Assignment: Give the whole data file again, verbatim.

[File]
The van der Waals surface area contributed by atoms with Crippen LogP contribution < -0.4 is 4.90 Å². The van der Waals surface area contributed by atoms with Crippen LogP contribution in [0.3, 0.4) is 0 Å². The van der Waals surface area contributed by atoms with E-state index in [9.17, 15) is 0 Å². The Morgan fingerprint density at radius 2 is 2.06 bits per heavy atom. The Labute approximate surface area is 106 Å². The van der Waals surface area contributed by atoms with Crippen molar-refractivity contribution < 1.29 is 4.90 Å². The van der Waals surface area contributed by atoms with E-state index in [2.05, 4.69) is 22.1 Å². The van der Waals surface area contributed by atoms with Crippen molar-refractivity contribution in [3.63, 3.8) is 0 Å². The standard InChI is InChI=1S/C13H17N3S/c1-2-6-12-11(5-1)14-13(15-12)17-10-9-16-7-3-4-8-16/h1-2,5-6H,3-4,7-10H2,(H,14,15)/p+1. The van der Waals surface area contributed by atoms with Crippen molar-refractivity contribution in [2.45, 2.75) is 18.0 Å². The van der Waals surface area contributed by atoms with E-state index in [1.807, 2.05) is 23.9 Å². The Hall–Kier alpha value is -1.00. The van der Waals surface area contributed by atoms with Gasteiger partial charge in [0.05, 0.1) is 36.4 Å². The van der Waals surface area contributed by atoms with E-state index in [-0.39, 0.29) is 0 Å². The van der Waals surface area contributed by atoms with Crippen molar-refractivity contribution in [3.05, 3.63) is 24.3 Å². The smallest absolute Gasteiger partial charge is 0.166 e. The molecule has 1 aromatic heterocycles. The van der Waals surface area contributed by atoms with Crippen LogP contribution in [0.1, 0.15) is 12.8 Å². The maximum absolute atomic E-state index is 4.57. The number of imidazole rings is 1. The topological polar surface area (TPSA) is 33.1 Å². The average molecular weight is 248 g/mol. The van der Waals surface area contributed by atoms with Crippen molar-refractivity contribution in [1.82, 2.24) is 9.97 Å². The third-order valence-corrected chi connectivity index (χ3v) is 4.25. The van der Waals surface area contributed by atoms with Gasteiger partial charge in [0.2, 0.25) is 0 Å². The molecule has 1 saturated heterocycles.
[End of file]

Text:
The van der Waals surface area contributed by atoms with Crippen LogP contribution < -0.4 is 4.90 Å². The van der Waals surface area contributed by atoms with Crippen LogP contribution in [0.3, 0.4) is 0 Å². The van der Waals surface area contributed by atoms with E-state index in [9.17, 15) is 0 Å². The Morgan fingerprint density at radius 2 is 2.06 bits per heavy atom. The Labute approximate surface area is 106 Å². The van der Waals surface area contributed by atoms with Crippen molar-refractivity contribution < 1.29 is 4.90 Å². The van der Waals surface area contributed by atoms with E-state index in [2.05, 4.69) is 22.1 Å². The van der Waals surface area contributed by atoms with Crippen molar-refractivity contribution in [3.63, 3.8) is 0 Å². The standard InChI is InChI=1S/C13H17N3S/c1-2-6-12-11(5-1)14-13(15-12)17-10-9-16-7-3-4-8-16/h1-2,5-6H,3-4,7-10H2,(H,14,15)/p+1. The van der Waals surface area contributed by atoms with Crippen molar-refractivity contribution in [2.45, 2.75) is 18.0 Å². The van der Waals surface area contributed by atoms with E-state index in [1.807, 2.05) is 23.9 Å². The Hall–Kier alpha value is -1.00. The van der Waals surface area contributed by atoms with Gasteiger partial charge in [0.05, 0.1) is 36.4 Å². The van der Waals surface area contributed by atoms with E-state index in [-0.39, 0.29) is 0 Å². The van der Waals surface area contributed by atoms with Crippen molar-refractivity contribution in [3.05, 3.63) is 24.3 Å². The smallest absolute Gasteiger partial charge is 0.166 e. The molecule has 1 aromatic heterocycles. The van der Waals surface area contributed by atoms with Crippen LogP contribution in [0.1, 0.15) is 12.8 Å². The maximum absolute atomic E-state index is 4.57. The number of imidazole rings is 1. The topological polar surface area (TPSA) is 33.1 Å². The average molecular weight is 248 g/mol. The van der Waals surface area contributed by atoms with Crippen molar-refractivity contribution in [1.82, 2.24) is 9.97 Å². The third-order valence-corrected chi connectivity index (χ3v) is 4.25. The van der Waals surface area contributed by atoms with Gasteiger partial charge in [0.2, 0.25) is 0 Å². The molecule has 1 saturated heterocycles.